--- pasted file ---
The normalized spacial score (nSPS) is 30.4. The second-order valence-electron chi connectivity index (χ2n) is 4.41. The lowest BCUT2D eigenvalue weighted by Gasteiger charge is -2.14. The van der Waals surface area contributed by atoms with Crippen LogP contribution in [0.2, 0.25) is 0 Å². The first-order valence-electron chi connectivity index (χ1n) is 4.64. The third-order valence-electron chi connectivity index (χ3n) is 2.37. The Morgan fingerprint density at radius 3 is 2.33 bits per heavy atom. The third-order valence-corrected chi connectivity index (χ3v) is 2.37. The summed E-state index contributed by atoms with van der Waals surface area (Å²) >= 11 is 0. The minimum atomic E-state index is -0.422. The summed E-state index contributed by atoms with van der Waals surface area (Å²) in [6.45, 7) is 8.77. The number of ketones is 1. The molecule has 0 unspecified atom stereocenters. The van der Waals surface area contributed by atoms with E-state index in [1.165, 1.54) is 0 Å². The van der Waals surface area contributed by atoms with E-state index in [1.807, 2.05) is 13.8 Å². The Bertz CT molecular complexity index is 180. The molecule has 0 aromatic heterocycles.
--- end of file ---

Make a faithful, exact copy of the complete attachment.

The normalized spacial score (nSPS) is 30.4. The second-order valence-electron chi connectivity index (χ2n) is 4.41. The lowest BCUT2D eigenvalue weighted by Gasteiger charge is -2.14. The van der Waals surface area contributed by atoms with Crippen LogP contribution in [0.2, 0.25) is 0 Å². The first-order valence-electron chi connectivity index (χ1n) is 4.64. The third-order valence-electron chi connectivity index (χ3n) is 2.37. The Morgan fingerprint density at radius 3 is 2.33 bits per heavy atom. The third-order valence-corrected chi connectivity index (χ3v) is 2.37. The summed E-state index contributed by atoms with van der Waals surface area (Å²) >= 11 is 0. The minimum atomic E-state index is -0.422. The summed E-state index contributed by atoms with van der Waals surface area (Å²) in [6.45, 7) is 8.77. The number of ketones is 1. The molecule has 0 unspecified atom stereocenters. The van der Waals surface area contributed by atoms with E-state index in [1.165, 1.54) is 0 Å². The van der Waals surface area contributed by atoms with E-state index in [1.807, 2.05) is 13.8 Å². The Bertz CT molecular complexity index is 180. The molecule has 0 aromatic heterocycles.